Now Mud season(s) is a completly diffrent story because my boy is a role-aholic lol so i'll stick him in the wash stall first, and spray off his hooves and lower legs. Then we move to regular crossties and he gets a whole body scrub. I usually get all the chunks of hard mud off first with a sweat scraper (might have diff names else wear, and don't worry I don't use it on his face, legs, or other boney bits), then curry comb everywhere currycomb-able, then hardbrush/dandy brush and so on and so forth (im sure you don't need me to go through all the brush's lol). Sometimes ill do his mane and tail but not all the time. Though I do need to brush out his mane once every week-2 weeks (espeshally in fly season when he's always shaking his head ) or he gets some nice looking dread locks and starts to resemble Captain Jack Sparrow from Pirates of the Carribean LOL. Its basicly impossible to get all the dust/sand out of his coat though, you pat him and it basicly errupts from him. Haha and right now its to cold to give him a bath unless I want to stall him and blanket him until he's dry, and it would be pointless because in 5 hours tops he'd have rolled again. Lol

The longest i'v taken to groom him completly was about 45 minuits give or take. That was including mane and tale.



^^^ I would like to point out that, that is not his dirtiest, he can do better

Beauty is not diminished by those who refuse to see, hear,feel or in any way sense it. If you refuse to see beauty its you who is weakened.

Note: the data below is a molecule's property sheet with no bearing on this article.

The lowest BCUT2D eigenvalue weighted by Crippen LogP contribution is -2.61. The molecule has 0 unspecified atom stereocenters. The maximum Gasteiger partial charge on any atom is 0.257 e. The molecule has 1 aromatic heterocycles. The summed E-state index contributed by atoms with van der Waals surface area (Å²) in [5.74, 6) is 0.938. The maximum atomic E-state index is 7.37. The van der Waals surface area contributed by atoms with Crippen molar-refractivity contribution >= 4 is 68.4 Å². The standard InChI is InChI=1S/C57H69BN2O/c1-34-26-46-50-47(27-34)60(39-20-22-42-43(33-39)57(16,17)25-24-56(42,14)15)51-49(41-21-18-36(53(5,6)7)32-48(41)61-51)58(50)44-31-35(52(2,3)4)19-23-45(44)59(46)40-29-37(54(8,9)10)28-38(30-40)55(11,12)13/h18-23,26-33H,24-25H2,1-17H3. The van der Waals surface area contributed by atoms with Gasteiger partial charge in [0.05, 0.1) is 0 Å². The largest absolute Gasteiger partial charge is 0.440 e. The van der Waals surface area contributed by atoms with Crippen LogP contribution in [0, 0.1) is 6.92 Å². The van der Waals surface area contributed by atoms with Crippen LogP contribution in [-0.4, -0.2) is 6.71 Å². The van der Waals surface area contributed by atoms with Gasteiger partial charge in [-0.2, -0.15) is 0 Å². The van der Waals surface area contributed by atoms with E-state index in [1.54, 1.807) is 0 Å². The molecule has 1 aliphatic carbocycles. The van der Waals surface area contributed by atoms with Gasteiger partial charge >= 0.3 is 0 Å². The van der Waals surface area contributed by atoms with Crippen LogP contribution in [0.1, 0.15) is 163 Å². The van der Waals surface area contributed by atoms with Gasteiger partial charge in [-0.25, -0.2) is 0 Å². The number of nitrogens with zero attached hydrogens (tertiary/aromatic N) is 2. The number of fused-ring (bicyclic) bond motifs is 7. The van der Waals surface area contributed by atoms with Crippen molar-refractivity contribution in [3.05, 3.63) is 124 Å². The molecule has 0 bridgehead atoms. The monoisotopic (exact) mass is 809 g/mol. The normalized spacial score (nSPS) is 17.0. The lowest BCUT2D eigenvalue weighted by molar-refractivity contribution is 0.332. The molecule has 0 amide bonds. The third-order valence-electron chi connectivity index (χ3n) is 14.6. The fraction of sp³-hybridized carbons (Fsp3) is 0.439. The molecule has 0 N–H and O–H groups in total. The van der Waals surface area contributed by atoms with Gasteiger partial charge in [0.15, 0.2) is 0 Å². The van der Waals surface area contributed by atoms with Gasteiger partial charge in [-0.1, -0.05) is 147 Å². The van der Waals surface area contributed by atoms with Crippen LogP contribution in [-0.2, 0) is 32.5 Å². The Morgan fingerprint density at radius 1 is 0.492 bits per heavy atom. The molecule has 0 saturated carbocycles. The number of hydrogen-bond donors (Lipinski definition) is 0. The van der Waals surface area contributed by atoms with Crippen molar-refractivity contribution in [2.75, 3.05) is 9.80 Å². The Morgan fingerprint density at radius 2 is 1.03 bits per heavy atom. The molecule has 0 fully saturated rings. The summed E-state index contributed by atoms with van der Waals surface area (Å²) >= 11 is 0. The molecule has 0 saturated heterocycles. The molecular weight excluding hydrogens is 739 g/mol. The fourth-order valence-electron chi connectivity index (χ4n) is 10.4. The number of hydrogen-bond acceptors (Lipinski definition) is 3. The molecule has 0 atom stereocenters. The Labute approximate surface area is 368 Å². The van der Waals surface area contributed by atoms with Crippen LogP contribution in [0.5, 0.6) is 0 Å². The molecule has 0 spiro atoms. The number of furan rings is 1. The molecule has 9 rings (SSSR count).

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post #17 of 52 Old 12-06-2011, 03:26 PM
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Originally Posted by ropergirl View Post
Okay,keep in mind this is not about clean enough to show but just for riding!Alot of people think that they are clean enough to ride is "cowboy clean".
Cowboy clean?

Back in the days when the cowboy depended on his horse for his livelihood, you can be darn sure the horse was well taken care of.
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post #18 of 52 Old 12-06-2011, 07:14 PM
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I have two jobs and a house, so he gets as clean as I have time for. Feet are always picked and saddle/girth area is always cleaned. The rest is up to the clock.
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post #19 of 52 Old 12-06-2011, 08:32 PM
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Cowboy clean?

Back in the days when the cowboy depended on his horse for his livelihood, you can be darn sure the horse was well taken care of.
Absolutely. But, does a horse need to have a freshly washed and combed mane and tail to go out and work all day? What if he knees are a little dirty? I think there's still a difference between 'cowboy clean' ie: clean where it counts to work well and prevent any sores or galls from sweat, tack, and dirt and 'show clean' where they need to look spotless. I've never seen a big old green poop stain on the hip or face bother a cow horse.
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post #20 of 52 Old 12-07-2011, 10:59 AM
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Originally Posted by Sharpie View Post
Absolutely. But, does a horse need to have a freshly washed and combed mane and tail to go out and work all day? What if he knees are a little dirty? I think there's still a difference between 'cowboy clean' ie: clean where it counts to work well and prevent any sores or galls from sweat, tack, and dirt and 'show clean' where they need to look spotless. I've never seen a big old green poop stain on the hip or face bother a cow horse.
That is not what I said. I believe the comment I quoted was meant to say that cowboys DON'T clean their horses very well. I'm very sure they did (do) a better job at checking for rocks in hooves and ensuring the saddle pad doesn't have burrs than most of the folks on here do.